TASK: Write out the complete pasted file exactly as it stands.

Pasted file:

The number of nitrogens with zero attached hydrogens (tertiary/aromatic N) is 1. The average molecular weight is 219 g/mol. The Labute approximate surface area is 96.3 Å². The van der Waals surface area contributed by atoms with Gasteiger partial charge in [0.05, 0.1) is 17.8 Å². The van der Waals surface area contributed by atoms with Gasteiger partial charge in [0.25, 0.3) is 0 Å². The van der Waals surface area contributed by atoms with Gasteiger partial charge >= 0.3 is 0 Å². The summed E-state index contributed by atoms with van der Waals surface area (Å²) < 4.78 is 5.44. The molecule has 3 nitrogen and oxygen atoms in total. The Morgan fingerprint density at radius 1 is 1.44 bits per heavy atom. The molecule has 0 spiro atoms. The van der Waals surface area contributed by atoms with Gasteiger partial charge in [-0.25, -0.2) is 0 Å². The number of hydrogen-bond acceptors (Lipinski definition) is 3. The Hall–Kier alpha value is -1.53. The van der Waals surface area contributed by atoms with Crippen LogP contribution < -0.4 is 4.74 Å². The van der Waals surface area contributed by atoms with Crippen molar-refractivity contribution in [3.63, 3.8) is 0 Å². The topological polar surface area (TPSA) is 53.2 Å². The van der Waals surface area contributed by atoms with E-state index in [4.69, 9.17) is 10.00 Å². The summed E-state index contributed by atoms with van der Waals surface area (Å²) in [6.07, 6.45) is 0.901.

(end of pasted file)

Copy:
The number of nitrogens with zero attached hydrogens (tertiary/aromatic N) is 1. The average molecular weight is 219 g/mol. The Labute approximate surface area is 96.3 Å². The van der Waals surface area contributed by atoms with Gasteiger partial charge in [0.05, 0.1) is 17.8 Å². The van der Waals surface area contributed by atoms with Gasteiger partial charge in [0.25, 0.3) is 0 Å². The van der Waals surface area contributed by atoms with Gasteiger partial charge >= 0.3 is 0 Å². The summed E-state index contributed by atoms with van der Waals surface area (Å²) < 4.78 is 5.44. The molecule has 3 nitrogen and oxygen atoms in total. The Morgan fingerprint density at radius 1 is 1.44 bits per heavy atom. The molecule has 0 spiro atoms. The van der Waals surface area contributed by atoms with Gasteiger partial charge in [-0.25, -0.2) is 0 Å². The number of hydrogen-bond acceptors (Lipinski definition) is 3. The Hall–Kier alpha value is -1.53. The van der Waals surface area contributed by atoms with Crippen LogP contribution < -0.4 is 4.74 Å². The van der Waals surface area contributed by atoms with Crippen molar-refractivity contribution in [3.63, 3.8) is 0 Å². The topological polar surface area (TPSA) is 53.2 Å². The van der Waals surface area contributed by atoms with E-state index in [4.69, 9.17) is 10.00 Å². The summed E-state index contributed by atoms with van der Waals surface area (Å²) in [6.07, 6.45) is 0.901.